The truck also comes with a larger, more functional and capable bed, the automaker said.

The bed is the defining trait of every pickup, and bed construction has long been a strength of Chevy Trucks and to improve upon that strength, the 2019 Silverado 1500 bed features a best-in-class cargo volume and it offers storage bins that fit over the wheel wells, providing for nearly seven cubic feet of lockable cargo space for short-box models, while easily accommodating a 4 x 8 sheet of plywood flat on the cargo floor.

As before, the Silverado has a roll-formed, high-strength steel bed floor.

For 2019, a higher-grade steel is used, with yield strength increased from 340 to 500 megapascals of pressure for optimal strength and mass, officials said in a news release.

The Silverado now has 12 fixed tie-downs, and their strength has doubled to 500 pounds of force before bending and it also has nine moveable tie points for even more cargo flexibility.

“Truck customers value capability and functionality above all else,” said Tim Herrick, executive chief engineer of Full-Size Trucks. “Every truck — including the luxurious High Country — is a work truck with a job to do. As such, we set out to create the best tool for the job at hand, one that makes work more productive and more enjoyable, no matter what they call ‘work,’” Herrick said.

To learn more about the Silverado, visit www.chevrolet.com.

Stacy M. Brown

A Little About Me: I'm the co-author of Blind Faith: The Miraculous Journey of Lula Hardaway and her son, Stevie Wonder (Simon & Schuster) and Michael Jackson: The Man Behind The Mask, An Insider's Account of the King of Pop (Select Books Publishing, Inc.)

My work can often be found in the Washington Informer, Baltimore Times, Philadelphia Tribune, Pocono Record, the New York Post, and Black Press USA.
Continue Reading

#NNPA BlackPress

County Announces Plans To End Auto Deaths by 2040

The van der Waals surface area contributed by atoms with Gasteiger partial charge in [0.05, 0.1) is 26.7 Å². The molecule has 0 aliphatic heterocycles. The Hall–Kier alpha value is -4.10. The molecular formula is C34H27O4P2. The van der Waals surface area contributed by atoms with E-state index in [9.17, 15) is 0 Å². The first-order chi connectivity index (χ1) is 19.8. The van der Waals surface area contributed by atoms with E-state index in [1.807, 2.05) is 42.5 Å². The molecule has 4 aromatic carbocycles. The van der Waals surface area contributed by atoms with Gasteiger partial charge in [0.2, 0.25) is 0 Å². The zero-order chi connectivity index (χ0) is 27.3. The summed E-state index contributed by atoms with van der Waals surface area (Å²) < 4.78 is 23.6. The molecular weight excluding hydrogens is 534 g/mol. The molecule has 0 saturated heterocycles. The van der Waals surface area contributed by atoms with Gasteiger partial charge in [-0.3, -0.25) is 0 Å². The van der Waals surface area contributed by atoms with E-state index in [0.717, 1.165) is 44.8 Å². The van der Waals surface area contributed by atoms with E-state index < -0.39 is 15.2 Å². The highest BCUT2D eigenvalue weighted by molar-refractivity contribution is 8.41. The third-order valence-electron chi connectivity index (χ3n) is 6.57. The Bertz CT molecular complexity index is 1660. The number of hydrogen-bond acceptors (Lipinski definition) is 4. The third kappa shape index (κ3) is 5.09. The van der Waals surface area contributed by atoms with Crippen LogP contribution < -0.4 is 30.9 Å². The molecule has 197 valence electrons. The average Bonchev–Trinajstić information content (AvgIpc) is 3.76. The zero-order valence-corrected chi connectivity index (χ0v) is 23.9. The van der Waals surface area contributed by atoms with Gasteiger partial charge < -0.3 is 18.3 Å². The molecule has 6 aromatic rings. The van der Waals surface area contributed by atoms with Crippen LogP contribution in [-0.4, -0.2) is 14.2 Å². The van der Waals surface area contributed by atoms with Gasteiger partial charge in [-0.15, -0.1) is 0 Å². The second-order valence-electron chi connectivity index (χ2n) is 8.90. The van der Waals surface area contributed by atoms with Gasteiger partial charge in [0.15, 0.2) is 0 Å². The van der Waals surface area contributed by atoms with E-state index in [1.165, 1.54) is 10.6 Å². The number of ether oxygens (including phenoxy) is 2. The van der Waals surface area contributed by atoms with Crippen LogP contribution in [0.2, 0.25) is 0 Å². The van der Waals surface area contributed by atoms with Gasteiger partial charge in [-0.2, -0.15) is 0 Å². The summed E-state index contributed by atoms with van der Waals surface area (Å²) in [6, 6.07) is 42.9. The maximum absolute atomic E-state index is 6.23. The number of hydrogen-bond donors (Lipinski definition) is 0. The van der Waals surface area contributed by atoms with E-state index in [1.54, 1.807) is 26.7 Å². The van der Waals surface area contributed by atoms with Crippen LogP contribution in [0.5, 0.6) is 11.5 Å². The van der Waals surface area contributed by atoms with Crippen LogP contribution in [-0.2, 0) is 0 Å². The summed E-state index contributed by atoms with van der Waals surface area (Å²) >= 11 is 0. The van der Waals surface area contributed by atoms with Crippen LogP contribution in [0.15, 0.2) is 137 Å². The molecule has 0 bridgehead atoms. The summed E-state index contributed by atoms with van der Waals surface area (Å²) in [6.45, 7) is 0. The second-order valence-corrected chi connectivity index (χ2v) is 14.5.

THE AFRO — Prince George’s County Executive Angela Alsobrooks has announced bold plans to eliminate automobile deaths by 2040. Joined by Police Chief Hank Stawinski, Alsobrooks announced the County’s plan to adopt “Vision Zero”, which is a strategy already being used in D.C. and Montgomery County, at the Takoma-Langley Crossroads Transit Center.

Published

on

Prince George’s County Executive Angela Alsobrooks announced the Vision Zero plan to eliminate auto deaths by 2040. (Courtesy Photo)
Prince George’s County Executive Angela Alsobrooks announced the Vision Zero plan to eliminate auto deaths by 2040. (Courtesy Photo)

By Mark F. Gray

Prince George’s County Executive Angela Alsobrooks has announced bold plans to eliminate automobile deaths by 2040.

Joined by Police Chief Hank Stawinski, Alsobrooks announced the County’s plan to adopt “Vision Zero”, which is a strategy already being used in D.C. and Montgomery County, at the Takoma-Langley Crossroads Transit Center.

Vision Zero is described as a multi-national road traffic safety project that aims to achieve a highway system with no fatalities or serious injuries involving road traffic.  According to the Vision Zero website, the plan has been a success in Europe and is now gaining momentum in major American cities.

Alsobrooks has made road safety a priority since her inauguration in January.  She said that a rash of auto related deaths earlier this year led to the implementation of the new plan which approaches driver safety as a public health issue.